How to Save Money by Refinancing an Auto Loan, Compared to refinancing a mortgage, refinancing a vehicle loan is simpler. You can save by paying thousands of dollars in interest and perhaps even get your automobile paid off sooner.
Before you begin, it’s critical to understand what the refinancing procedure entails and whether it’s a viable alternative for you.
When to Refinance Your Auto Loan
Every case is unique, therefore the first step in figuring out whether refinancing is a good idea for you is to quickly assess the state of the market and your financial circumstances.
Refinancing your car loan may be a good idea if:
- Interest rates have dropped since you bought your car.
- Your credit score has improved, which could mean you qualify for a better rate.
- You obtained auto financing from a dealership. It’s wise to consider alternative financing options when you can because dealer financing frequently carries higher rates.
How to Prepare for Refinancing
Auto refinancing should only need a small number of paperwork, unlike a mortgage. To ensure you have complete knowledge when questioned on the following, gather the following information before you start:
- A copy of your current loan papers
- Information about your vehicle, like the VIN and current mileage
Next, you need to be aware of your present loan status before looking for a new one. Think about the following inquiries:
- What are you paying in interest?
- How many months do you have left on the loan?
- What is your current payoff amount? (This is the amount you would pay the lender if you were to pay the entire bill today.)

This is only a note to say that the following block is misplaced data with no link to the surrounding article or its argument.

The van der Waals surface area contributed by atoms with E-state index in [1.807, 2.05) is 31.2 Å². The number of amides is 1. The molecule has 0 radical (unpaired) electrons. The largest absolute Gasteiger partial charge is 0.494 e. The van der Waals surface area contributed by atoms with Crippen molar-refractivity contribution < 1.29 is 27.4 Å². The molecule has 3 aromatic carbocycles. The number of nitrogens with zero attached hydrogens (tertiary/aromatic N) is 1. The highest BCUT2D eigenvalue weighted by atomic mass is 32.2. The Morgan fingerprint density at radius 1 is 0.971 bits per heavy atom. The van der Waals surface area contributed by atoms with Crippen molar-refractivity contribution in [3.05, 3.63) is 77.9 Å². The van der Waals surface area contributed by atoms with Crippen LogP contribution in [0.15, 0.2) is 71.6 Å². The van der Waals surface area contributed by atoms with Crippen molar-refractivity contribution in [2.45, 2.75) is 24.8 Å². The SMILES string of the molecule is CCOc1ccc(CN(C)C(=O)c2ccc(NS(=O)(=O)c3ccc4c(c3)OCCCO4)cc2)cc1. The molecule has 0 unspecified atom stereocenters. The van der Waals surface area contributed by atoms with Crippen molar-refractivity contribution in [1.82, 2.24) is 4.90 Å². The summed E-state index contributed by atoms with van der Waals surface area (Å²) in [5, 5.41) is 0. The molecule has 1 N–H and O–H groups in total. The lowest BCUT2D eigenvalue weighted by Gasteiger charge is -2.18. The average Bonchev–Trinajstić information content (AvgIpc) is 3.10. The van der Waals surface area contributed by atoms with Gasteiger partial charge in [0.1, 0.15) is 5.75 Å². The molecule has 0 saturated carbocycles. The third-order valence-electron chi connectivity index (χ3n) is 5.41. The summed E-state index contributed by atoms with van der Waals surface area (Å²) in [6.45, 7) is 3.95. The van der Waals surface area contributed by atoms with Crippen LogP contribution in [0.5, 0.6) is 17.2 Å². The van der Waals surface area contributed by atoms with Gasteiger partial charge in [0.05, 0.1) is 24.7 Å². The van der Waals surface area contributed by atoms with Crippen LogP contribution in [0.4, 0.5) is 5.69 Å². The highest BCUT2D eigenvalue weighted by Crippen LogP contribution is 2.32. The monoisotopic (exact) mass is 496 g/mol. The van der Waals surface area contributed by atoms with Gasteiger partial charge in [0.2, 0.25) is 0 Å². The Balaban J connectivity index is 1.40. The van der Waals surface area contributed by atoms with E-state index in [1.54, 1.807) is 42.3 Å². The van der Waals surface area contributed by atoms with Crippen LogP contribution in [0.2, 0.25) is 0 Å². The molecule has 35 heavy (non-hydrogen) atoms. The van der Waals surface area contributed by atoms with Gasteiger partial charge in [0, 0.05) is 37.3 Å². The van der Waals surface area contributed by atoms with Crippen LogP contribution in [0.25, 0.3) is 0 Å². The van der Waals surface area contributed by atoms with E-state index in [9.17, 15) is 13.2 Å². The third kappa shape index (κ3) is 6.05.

- Is there a pre-payment penalty in place? Some lenders only allow borrowers to pay off a certain amount of their loan each year without a penalty. It is more common with a home mortgage, though it may apply to some car loans.
Determine Whether Your Car Qualifies
While each bank has its qualifications, most won’t refinance a car unless it fits several requirements, like the following:
- Your current loan has less than $7,500 remaining.
- Your car is over seven years old.
- Your car has 100,000 miles or more—some banks set the cap at 70,000.
- You use the car commercially.
- Your car has a salvage title.
To learn more about the current interest rates in your area, contact a few banks. To find out the national averages, you can also utilize a website like bankrate.com.
To determine how much a refinance will save you, utilize an online auto refinance calculator.
Applying for an Auto Refinance Loan – How to Save Money by Refinancing an Auto Loan
After performing your calculations, if refinancing still seems to make sense, it is time to examine all of the specifics.
Inquire about any fees that you could be required to pay from the banks that you are considering. It is normal to expect to pay a minimal price to transfer the title and re-register the car, but certain banks may also charge a processing fee.
Find out if the loan has any pre-payment penalties. Avoid it if so.
Once you’ve compared all of your options, submit your loan application to the bank with the best deal.
Final Tips for Auto Loan Refinancing
The interest rate that your current bank may be offering to other lenders should be compared. If your existing bank rejects you, don’t be shocked.
Avoid offers for cash-out refinancing (i.e., refinancing for more than the amount owed so you get the difference in cash). They might be a wonderful alternative for home mortgages, but when it comes to vehicle loans, they’re not ideal because they lengthen and increase the cost of your loan. A cash-out refinance is unlikely to save you any money because cars rapidly lose value.